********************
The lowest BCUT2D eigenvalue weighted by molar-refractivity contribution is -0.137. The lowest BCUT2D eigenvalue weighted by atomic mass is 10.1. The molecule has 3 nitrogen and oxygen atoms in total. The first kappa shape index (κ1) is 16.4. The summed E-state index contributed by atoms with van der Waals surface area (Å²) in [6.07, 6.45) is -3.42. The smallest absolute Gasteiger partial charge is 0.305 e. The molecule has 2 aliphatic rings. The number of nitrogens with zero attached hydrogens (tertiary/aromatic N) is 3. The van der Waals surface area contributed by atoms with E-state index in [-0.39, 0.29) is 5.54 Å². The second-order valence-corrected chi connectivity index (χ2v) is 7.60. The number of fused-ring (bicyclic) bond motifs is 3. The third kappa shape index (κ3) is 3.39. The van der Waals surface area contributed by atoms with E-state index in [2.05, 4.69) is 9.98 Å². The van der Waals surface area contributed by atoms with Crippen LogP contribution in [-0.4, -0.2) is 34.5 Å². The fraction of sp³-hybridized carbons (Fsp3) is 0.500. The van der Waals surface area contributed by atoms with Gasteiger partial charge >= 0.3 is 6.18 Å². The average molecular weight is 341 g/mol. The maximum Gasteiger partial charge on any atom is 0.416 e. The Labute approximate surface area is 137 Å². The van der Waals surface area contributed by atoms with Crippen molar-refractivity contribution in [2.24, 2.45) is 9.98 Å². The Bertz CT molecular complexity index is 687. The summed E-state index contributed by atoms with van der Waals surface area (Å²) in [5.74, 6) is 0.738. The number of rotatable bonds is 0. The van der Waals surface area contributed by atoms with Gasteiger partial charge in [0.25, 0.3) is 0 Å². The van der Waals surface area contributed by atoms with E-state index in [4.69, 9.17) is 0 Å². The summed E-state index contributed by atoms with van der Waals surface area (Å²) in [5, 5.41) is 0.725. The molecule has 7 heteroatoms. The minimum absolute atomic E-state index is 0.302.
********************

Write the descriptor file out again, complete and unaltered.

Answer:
The lowest BCUT2D eigenvalue weighted by molar-refractivity contribution is -0.137. The lowest BCUT2D eigenvalue weighted by atomic mass is 10.1. The molecule has 3 nitrogen and oxygen atoms in total. The first kappa shape index (κ1) is 16.4. The summed E-state index contributed by atoms with van der Waals surface area (Å²) in [6.07, 6.45) is -3.42. The smallest absolute Gasteiger partial charge is 0.305 e. The molecule has 2 aliphatic rings. The number of nitrogens with zero attached hydrogens (tertiary/aromatic N) is 3. The van der Waals surface area contributed by atoms with E-state index in [-0.39, 0.29) is 5.54 Å². The second-order valence-corrected chi connectivity index (χ2v) is 7.60. The number of fused-ring (bicyclic) bond motifs is 3. The third kappa shape index (κ3) is 3.39. The van der Waals surface area contributed by atoms with E-state index in [2.05, 4.69) is 9.98 Å². The van der Waals surface area contributed by atoms with Crippen LogP contribution in [-0.4, -0.2) is 34.5 Å². The fraction of sp³-hybridized carbons (Fsp3) is 0.500. The van der Waals surface area contributed by atoms with Gasteiger partial charge >= 0.3 is 6.18 Å². The average molecular weight is 341 g/mol. The maximum Gasteiger partial charge on any atom is 0.416 e. The Labute approximate surface area is 137 Å². The van der Waals surface area contributed by atoms with Crippen molar-refractivity contribution in [2.24, 2.45) is 9.98 Å². The Bertz CT molecular complexity index is 687. The summed E-state index contributed by atoms with van der Waals surface area (Å²) in [5.74, 6) is 0.738. The number of rotatable bonds is 0. The van der Waals surface area contributed by atoms with Gasteiger partial charge in [0.25, 0.3) is 0 Å². The van der Waals surface area contributed by atoms with E-state index in [4.69, 9.17) is 0 Å². The summed E-state index contributed by atoms with van der Waals surface area (Å²) in [5, 5.41) is 0.725. The molecule has 7 heteroatoms. The minimum absolute atomic E-state index is 0.302.